A small American press has been swamped with complaints after publishing a version of Hamlet by the science fiction author Orson Scott Card in which King Hamlet is a gay paedophile.
Hymned by the publisher Subterranean Press as a “revelatory” retelling which shows “what’s really going on” in Shakespeare’s play, the story suggests Hamlet’s father wasn’t murdered by his brother Claudius, but Horatio, in revenge for being molested by him as a child.
The book is not a new release, having been published twice before, for the first time in 2008, but an explosive review at the Rain Taxi Review of Books has unleashed a wave of criticism.
“Here’s the punch line: Old King Hamlet was an inadequate king because he was gay, an evil person because he was gay, and, ultimately, a demonic and ghostly father of lies who convinces young Hamlet to exact imaginary revenge on innocent people,” writes William Alexander. “The old king was actually murdered by Horatio, in revenge for molesting him as a young boy – along with Laertes, and Rosencrantz, and Guildenstern, thereby turning all of them gay … Hamlet is damned for all the needless death he inflicts, and Dead Gay Dad will now do gay things to him for the rest of eternity: ‘Welcome to Hell, my beautiful son. At last we’ll be together as I always longed for us to be.'”
For anyone who has read Orson Scott Card’s The Hypocrites Of Homosexuality and Homosexual “Marriage” and Civilization (the scare quotes are his), this is as unsurprising as the sight of the sun rising in the east. But bear in mind as you are reading all this, the National Organization for Marriage finds him fit enough for its board of directors…a man who once said that if same-sex couples are universally allowed to marry, every pledge of allegiance he ever uttered since he was a child becomes null and void…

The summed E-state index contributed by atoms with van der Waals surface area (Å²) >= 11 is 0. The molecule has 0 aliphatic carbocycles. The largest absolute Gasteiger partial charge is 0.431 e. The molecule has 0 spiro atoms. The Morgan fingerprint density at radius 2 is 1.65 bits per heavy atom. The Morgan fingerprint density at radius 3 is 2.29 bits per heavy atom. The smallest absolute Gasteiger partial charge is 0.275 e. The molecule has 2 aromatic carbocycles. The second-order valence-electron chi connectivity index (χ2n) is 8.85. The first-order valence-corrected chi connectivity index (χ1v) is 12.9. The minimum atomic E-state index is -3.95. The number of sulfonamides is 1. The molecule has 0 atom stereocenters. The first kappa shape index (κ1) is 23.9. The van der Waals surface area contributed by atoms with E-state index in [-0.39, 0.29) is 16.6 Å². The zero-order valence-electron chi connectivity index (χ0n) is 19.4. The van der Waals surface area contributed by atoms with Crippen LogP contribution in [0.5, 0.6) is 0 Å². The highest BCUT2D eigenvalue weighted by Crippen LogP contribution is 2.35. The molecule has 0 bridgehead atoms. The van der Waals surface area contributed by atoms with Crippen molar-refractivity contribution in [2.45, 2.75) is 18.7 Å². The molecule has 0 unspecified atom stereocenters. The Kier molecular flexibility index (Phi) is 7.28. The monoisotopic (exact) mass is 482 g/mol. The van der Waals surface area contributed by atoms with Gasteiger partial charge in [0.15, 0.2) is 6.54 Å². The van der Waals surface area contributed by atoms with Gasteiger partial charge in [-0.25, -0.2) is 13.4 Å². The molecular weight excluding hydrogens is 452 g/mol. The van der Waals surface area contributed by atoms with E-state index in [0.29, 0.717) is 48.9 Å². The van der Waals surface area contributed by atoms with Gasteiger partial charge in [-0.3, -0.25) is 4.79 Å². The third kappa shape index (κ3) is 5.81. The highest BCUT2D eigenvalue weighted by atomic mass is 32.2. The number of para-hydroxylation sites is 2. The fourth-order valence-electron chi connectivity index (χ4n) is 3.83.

“If America becomes a place where the laws of the nation declare that marriage no longer exists — which is what the Massachusetts decision actually does — then our allegiance to America will become zero. We will transfer our allegiance to a society that does protect marriage.” -Orson Scott Card, Homosexual “Marriage” and Civilization.
Perhaps someone should ask Brian Brown if he feels the same way about his allegiance to the United States of America. Oh…and civil war.
I honestly don’t think Card hates homosexuals. Bigotry isn’t always hate. The gutter has no bottom and there is a step down even from hate, where the complete dehumanization within oneself of the hated other is achieved. Did the architects who designed the gas chambers of Auschwitz hate the Jews, or were they simply doing their best to rid Europe of what they regarded as a pestilence? Hate is not the bottom. If your entire concept of “bigot” is such as Fred Phelps who wave their signs screaming that Matthew Shepard is burning in hell and Thank God For Dead Soldiers, it can come as a shock to see a human heart even more depraved, and worse, to see it so matter of fact about it, as if discussing the weather or last night’s baseball game. But the further down in the gutter you go, the more peaceful it seems.
Card doesn’t scream and shout. He doesn’t stand on a street corner and wave the bible and preach hell fire and damnation. If you sit him down to discuss it (ask people who have interviewed him) he will tell you calmly and matter-of-factly that gay rights is a collective delusion… that granting rights for deviant behavior is ridiculous… that homosexuals don’t love, they just have sex… that when two homosexuals start telling people they’re a couple they are just “playing house” (his words)…that they might think that they have deep feelings towards one another but that’s all that it is…just wishful thinking, just pitiful trying to convince themselves that their deviant sexual urges are something higher and nobler then empty lust. He will tell you calmly and matter-of-factly that a homosexual’s highest allegiance is to the community that gives them access to sex… that homosexuals recruit children into homosexuality by molesting them and that is how everyone or nearly everyone who ever was a homosexual became one.
He will tell you all of this simply, calmly, and matter-of-factly. So matter-of-factly that you do not, simply cannot doubt this man will never be moved from his prejudices, no matter how much evidence to the contrary moves past his eyes. He does not deny the evidence, he simply does not see it. He can’t. He’s a bigot.
Homosexuals don’t love, they just have sex. Homosexuals are a threat to children. Homosexuality must be actively suppressed by force of law, preferably in a discrete, non-confrontational way, brutally if necessary, or the homosexuals will eventually recruit so many others into homosexuality that civilization will collapse.